One of the co-founders of the project, a Czech-Palestinian named Sadi Shanaah, was quoted by the Prague Post as saying, “School lessons do not pay sufficient attention to Islam. Pupils want to learn more about it.”
Czech school-children are clamoring to learn about Islam? A lie that is instantly contradicted by the group itself:
But the group recently ran an advertisement promising to pay 250 Czech korunas ($13 dollars) to any student aged 15 to 18 years who would agree to attend a two-hour presentation about Islam.
The ad — which indicates that the American embassy in Prague was financing the April 2 event — states:
Event will take place at a school in New Butovice (7 minutes’ walk from the metro station). You get a brief introduction to Islam through which you can learn more about the veiling of Muslim women, media coverage and Muslims in the Czech Republic. Then you will have the opportunity to meet with Amirah, a Malaysian Muslim who is studying medicine in Prague, and to ask her everything you want about Islam or Muslim life in the Czech Republic.
… Most Muslims in the Czech Republic are immigrants from Afghanistan, Bosnia, Chechnya, Egypt, Iraq, Iran, Libya, Syria and Turkey. But a study produced for the Czech Interior Ministry in 2007 … found … a large number of Czech converts to Islam. It is estimated that at least 2,000 Czechs have converted to Islam since the end of Communist rule in 1989.
They got to like being oppressed? Couldn’t bear being unyoked?
Many are women who have married Muslims, but just as many are young males who are “looking to Islam in their search for spirituality,” according to Radio Free Europe. …
As the Muslim population grows, so do tensions with the population at large.
In November 2013, two Muslim women threatened to file an anti-discrimination lawsuit against a nursing school in Prague after they were asked to remove their hijab head covering in class.
“The principal summoned me and told me: ‘If you want to be in the school, you must not wear the scarf.’ I said this was against my religion as I am a Muslim,” Nasra, one of the women, told Czech Television.
The school defended itself, saying that although Czech law does not regulate the wearing of headgear, the school’s dress code bans the practice. The school also said the women, one from Somalia aged 23, and another from Afghanistan aged 25, disagreed with the compulsory physical education and the conditions of compulsory practice.
More recently, Muslims in the Czech Republic have tried to ban a book about Islam they say is Islamophobic.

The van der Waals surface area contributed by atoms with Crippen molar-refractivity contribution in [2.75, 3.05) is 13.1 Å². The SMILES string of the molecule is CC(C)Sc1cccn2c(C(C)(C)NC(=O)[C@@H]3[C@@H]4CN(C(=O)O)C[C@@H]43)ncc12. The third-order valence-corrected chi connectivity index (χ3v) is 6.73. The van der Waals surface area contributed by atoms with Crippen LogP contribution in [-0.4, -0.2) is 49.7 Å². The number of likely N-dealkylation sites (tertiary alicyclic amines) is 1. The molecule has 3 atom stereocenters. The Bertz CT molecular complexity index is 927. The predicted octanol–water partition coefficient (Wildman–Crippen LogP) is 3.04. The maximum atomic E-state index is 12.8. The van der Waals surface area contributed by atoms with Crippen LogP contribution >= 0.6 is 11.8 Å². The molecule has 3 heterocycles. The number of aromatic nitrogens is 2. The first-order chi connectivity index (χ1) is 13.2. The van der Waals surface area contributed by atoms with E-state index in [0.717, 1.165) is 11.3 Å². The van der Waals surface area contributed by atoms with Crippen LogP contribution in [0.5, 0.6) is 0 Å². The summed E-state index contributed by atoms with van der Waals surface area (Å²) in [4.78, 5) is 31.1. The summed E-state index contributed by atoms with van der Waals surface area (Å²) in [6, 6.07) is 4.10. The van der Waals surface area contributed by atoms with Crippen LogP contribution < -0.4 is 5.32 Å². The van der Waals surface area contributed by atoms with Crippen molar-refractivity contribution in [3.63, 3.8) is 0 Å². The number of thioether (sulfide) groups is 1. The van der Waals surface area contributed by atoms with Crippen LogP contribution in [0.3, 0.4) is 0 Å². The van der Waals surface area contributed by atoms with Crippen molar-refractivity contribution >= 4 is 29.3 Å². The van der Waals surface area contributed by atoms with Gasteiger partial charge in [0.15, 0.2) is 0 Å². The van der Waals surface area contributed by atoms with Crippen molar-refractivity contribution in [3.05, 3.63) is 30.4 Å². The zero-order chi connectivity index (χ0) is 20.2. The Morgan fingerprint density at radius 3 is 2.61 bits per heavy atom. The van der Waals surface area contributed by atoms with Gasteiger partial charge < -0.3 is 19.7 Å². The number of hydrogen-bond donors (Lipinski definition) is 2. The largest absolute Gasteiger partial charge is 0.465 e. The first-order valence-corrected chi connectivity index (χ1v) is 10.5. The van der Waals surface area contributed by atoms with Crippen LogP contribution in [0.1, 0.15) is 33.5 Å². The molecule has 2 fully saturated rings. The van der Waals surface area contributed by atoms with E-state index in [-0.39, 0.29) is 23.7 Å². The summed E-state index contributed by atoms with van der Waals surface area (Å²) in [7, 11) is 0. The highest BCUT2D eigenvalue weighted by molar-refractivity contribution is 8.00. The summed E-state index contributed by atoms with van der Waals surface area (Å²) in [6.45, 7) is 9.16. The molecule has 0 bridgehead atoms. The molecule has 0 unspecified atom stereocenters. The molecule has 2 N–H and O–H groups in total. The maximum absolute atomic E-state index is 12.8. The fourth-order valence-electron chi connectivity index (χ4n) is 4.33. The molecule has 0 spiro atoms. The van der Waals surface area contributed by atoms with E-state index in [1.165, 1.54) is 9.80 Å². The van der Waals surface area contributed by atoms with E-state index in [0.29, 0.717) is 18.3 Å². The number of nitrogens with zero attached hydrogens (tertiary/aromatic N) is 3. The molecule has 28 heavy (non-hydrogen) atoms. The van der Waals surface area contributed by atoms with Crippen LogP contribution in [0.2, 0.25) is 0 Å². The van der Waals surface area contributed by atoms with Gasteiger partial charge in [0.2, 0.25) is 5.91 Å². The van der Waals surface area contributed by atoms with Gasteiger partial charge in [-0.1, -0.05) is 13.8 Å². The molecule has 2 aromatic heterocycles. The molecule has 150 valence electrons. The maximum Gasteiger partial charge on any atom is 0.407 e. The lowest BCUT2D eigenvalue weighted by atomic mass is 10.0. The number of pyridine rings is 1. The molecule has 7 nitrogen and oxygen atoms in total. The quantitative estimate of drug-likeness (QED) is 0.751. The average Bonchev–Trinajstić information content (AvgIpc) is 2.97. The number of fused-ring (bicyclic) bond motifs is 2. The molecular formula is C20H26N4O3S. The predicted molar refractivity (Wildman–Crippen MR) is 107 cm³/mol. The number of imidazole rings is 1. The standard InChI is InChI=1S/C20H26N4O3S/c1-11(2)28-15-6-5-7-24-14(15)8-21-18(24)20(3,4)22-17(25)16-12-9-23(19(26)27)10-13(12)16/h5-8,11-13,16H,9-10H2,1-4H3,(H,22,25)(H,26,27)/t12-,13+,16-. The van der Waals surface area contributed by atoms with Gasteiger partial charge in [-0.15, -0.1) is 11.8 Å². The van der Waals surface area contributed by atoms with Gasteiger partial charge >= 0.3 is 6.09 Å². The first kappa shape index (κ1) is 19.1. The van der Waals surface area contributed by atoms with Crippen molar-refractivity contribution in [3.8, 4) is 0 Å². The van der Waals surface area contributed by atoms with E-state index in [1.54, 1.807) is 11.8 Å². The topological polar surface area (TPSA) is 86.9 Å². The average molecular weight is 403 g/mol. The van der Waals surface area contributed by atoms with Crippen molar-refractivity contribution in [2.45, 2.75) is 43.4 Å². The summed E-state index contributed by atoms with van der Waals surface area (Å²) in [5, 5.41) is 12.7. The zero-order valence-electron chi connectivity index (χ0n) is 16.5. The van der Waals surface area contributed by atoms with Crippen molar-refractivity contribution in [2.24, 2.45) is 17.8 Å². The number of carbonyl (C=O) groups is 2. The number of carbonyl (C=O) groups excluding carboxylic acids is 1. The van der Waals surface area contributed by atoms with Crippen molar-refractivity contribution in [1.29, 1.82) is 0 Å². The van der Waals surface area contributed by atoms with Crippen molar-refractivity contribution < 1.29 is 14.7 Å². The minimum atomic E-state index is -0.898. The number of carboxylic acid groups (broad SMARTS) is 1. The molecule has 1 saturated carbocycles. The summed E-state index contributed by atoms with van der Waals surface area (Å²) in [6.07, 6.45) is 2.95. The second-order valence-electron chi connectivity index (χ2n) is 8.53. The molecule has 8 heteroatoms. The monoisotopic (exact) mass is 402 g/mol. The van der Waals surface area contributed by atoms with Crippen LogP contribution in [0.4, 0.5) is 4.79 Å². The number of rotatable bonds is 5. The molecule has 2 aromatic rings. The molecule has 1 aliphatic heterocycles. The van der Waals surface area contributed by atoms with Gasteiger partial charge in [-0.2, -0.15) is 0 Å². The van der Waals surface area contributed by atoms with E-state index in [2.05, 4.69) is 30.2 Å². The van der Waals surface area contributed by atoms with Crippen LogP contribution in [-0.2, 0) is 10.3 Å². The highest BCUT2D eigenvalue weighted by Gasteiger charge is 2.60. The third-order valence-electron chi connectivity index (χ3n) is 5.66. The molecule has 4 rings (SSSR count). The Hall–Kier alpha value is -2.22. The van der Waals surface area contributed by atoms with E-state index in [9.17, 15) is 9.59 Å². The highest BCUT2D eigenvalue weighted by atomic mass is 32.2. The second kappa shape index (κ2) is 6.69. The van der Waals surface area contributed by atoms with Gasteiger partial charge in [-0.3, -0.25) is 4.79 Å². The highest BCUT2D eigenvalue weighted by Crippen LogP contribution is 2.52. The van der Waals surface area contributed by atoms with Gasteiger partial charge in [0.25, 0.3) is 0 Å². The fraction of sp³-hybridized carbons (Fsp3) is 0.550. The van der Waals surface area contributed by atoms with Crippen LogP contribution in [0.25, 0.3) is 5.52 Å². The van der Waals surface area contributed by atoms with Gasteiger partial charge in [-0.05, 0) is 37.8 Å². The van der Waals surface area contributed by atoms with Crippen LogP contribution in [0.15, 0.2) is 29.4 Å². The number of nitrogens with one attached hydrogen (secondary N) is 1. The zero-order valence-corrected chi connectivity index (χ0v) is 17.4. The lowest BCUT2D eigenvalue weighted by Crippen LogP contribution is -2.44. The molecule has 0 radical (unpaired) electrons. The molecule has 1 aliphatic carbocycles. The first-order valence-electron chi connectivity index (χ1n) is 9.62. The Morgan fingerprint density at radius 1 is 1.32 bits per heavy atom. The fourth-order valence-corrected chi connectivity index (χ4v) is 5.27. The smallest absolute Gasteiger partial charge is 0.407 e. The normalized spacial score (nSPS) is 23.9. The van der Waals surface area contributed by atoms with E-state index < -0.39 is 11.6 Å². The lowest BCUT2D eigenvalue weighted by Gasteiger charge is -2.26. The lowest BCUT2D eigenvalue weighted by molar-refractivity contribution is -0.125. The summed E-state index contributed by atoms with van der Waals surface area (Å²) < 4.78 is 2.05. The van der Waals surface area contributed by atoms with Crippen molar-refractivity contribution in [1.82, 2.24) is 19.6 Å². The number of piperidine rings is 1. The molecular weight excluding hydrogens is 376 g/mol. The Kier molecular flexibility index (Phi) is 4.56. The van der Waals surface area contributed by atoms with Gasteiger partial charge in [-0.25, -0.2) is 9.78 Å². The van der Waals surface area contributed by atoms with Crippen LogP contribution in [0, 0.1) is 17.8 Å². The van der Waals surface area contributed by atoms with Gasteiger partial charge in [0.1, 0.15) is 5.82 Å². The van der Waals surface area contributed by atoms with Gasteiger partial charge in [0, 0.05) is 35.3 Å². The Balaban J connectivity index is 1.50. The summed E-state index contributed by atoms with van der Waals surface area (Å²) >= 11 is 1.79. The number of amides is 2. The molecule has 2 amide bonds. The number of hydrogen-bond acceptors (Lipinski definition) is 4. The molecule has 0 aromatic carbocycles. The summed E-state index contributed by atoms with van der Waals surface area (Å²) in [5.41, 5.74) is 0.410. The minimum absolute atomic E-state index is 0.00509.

The book, Islam and Islamism, was written by Lukas Lhot’an, a former Muslim who is now an apostate from Islam. Released in 2011, the book describes how some Muslims are abusing the ideology of multiculturalism to infiltrate Czech schools.
Lhot’an … says Muslim institutions in the country are now headed by Islamists who dominate the entire Islamic community. He accuses Muslim extremists of giving lectures aimed at recruiting converts and new jihad fighters, and alleges that Czech mosques are being controlled by Saudi Arabia.
The Islamic Center of Prague has filed a ten-page criminal complaint against Lhot’an, accusing him of promoting hatred, while the head of the Muslim community in Brno, Muneeb Hassan Alrawi has this to say about Lhot’an: “He is a hyperactive idiot, but also an unhappy man. He makes his living from doing harm. The police investigation will only provide publicity to him. He desires nothing but this.”
But others say the objective of the criminal complaint is obvious: Its aim to prevent Lhot’an from disseminating his view of Islam. … [His] book describes extremist tendencies inside the Czech Muslim community and tries to highlight their contempt for democracy and women’s rights and their justification of suicide bombers.
And the Obama administration, through the State Department, is providing them with your money to help them.
It is commonly said of Communism (as also, incidentally, of Christianity): “You can’t say it hasn’t worked because it has never really been tried.” The idea is that only rogues and sadists have led Communist revolutions and ruled Communist countries, but if that really nice Communist that everyone knows in private life were to implement his ideas, then – voila! – Utopia.
Sometimes one of the Communist faithful will speak of Alexander Dubcek as an example of a man who could have headed a Communist government that would have made Czechoslovakia happy if he had not been stopped by the wrongly-led USSR.
Question: Can any collective, any serfdom, ever make for human happiness?
Our answer: No.
Vladimir Tismaneanu, professor of politics at the University of Maryland gives his answer to the question in an article at Front Page. Here it is, almost in full:
In August 1968, the Warsaw Pact tanks and half a million-strong military killed the Prague Spring. It was not simply the end of a daring political experiment, but also a gigantic defeat for the dreams of reconciling communism and democracy. Marxist revisionism, the utopian endeavor to rediscover the presumably forgotten thesaurus of left-wing radicalism, suffered a terrible blow. In the words of a Polish dissident, “We then realized that there was no socialism with a human face, but only totalitarianism with broken teeth.”